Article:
How Steve Jobs changed; Jobs’ perfectionism and Apple’s success

“As seemingly everyone on the planet knows, Steve Jobs’s defining quality was perfectionism,” James Surowiecki reports for The New Yorker. “The development of the Macintosh, for instance, took more than three years, because of Jobs’s obsession with detail. He nixed the idea of an internal fan, because he thought it was noisy and clumsy. And he wanted his engineers to redesign the Mac’s motherboard, just because it looked inelegant.”

“At NeXT, the company Jobs started after being nudged out of Apple, in 1985, he drove his hardware team crazy in order to make a computer that was a sleek, gorgeous magnesium cub,” Surowiecki reports. “After his return to Apple, in 1997, he got personally involved with things like how many screws there were in a laptop case. It took six months until he was happy with the way that scroll bars in OS X worked. Jobs believed that, for an object to resonate with consumers, every piece of it had to be right, even the ones you couldn’t see.”

Surowiecki reports, “This perfectionism obviously had a lot to do with Apple’s success. It explains why Apple products have typically had a feeling of integrity, in the original sense of the word; they feel whole, rather than simply like collections of parts. But Jobs’s perfectionism came at a price, too. It could be literally expensive… When Jobs returned, he still wanted Apple to, as he put it, ‘own and control the primary technology in everything we do.’ But his obsession with control had been tempered: he was better, you might say, at playing with others, and this was crucial to the extraordinary success that Apple has enjoyed over the past decade… In giving up a little control, Jobs found a lot more power.”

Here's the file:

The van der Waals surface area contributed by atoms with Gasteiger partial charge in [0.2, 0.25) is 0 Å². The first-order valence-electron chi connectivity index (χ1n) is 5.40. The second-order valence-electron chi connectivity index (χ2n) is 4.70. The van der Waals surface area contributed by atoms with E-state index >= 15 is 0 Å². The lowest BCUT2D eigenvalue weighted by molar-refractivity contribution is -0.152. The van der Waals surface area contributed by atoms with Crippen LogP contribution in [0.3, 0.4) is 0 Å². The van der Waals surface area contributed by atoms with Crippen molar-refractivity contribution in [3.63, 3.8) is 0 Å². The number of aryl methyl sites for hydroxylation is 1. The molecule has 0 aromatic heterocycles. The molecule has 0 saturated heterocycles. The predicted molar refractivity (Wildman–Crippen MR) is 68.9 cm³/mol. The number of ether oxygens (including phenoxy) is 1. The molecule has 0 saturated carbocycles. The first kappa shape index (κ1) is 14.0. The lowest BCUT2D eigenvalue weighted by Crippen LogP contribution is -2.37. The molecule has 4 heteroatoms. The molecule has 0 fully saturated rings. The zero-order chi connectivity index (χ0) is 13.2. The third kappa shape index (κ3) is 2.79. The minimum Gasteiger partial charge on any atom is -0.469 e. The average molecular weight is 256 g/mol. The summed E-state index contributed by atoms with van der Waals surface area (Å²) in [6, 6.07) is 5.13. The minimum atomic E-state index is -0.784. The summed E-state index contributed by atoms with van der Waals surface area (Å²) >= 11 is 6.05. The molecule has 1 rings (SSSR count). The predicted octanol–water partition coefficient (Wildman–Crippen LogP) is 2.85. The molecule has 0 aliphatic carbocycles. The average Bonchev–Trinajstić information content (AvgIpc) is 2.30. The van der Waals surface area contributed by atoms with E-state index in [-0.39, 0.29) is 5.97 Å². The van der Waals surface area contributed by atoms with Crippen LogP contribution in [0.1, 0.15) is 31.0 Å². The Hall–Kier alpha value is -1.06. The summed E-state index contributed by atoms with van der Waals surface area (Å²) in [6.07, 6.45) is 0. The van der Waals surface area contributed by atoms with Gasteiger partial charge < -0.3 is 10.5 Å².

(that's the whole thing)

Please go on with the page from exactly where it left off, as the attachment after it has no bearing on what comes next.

Much more in the full article here.


  1. Real artists ship!

    Jobs always knew that; he drove his early Mac team hard for achieving his idea of ready for shipping standard. However, that doesn’t mean he wanted absolute perfection. If that were the case, no product of Apple would ever require an upgrade/update. Jobs understood that, but what he didn’t inherit from the engineering+business schools of trade-offs/slack-offs motto, is how to compromise on quality. Macs still shipped with fewer RAMs than needed and Jobs wasn’t happy. There’s a very revealing moment in Andy Hertzfeld’s account of the morning when Mac OS was entering final release state.

    Jobs had changed over the years (iPhone originally shipped without the copy/paste functionality), everyone does, but it’s the Universe that seems to have changed more to accommodate him.

    1. That wasn’t a typo, and that’s why he drove his hardware team crazy. Do you have any idea how hard it is to make a baby bear out of magnesium? You apparently have no knowledge of biology or metallurgy.

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